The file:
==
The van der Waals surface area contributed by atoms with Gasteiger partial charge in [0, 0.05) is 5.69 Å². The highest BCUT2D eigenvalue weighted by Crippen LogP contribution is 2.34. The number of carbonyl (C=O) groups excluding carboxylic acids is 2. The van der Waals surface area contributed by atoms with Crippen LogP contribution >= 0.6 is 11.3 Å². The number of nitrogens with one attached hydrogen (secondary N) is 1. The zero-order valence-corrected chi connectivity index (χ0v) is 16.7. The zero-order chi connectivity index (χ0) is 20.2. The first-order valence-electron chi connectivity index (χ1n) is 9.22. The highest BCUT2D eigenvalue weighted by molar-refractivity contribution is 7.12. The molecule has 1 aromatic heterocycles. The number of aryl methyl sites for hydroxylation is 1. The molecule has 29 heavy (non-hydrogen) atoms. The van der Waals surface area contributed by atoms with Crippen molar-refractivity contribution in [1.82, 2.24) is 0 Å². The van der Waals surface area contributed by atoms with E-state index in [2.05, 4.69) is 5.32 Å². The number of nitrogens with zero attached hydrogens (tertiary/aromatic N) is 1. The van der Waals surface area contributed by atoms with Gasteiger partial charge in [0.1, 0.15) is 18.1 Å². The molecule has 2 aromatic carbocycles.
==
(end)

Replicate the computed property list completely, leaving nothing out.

The van der Waals surface area contributed by atoms with Gasteiger partial charge in [0, 0.05) is 5.69 Å². The highest BCUT2D eigenvalue weighted by Crippen LogP contribution is 2.34. The number of carbonyl (C=O) groups excluding carboxylic acids is 2. The van der Waals surface area contributed by atoms with Crippen LogP contribution >= 0.6 is 11.3 Å². The number of nitrogens with one attached hydrogen (secondary N) is 1. The zero-order valence-corrected chi connectivity index (χ0v) is 16.7. The zero-order chi connectivity index (χ0) is 20.2. The first-order valence-electron chi connectivity index (χ1n) is 9.22. The highest BCUT2D eigenvalue weighted by molar-refractivity contribution is 7.12. The molecule has 1 aromatic heterocycles. The number of aryl methyl sites for hydroxylation is 1. The molecule has 29 heavy (non-hydrogen) atoms. The van der Waals surface area contributed by atoms with Crippen molar-refractivity contribution in [1.82, 2.24) is 0 Å². The van der Waals surface area contributed by atoms with E-state index in [2.05, 4.69) is 5.32 Å². The number of nitrogens with zero attached hydrogens (tertiary/aromatic N) is 1. The van der Waals surface area contributed by atoms with Gasteiger partial charge in [0.1, 0.15) is 18.1 Å². The molecule has 2 aromatic carbocycles.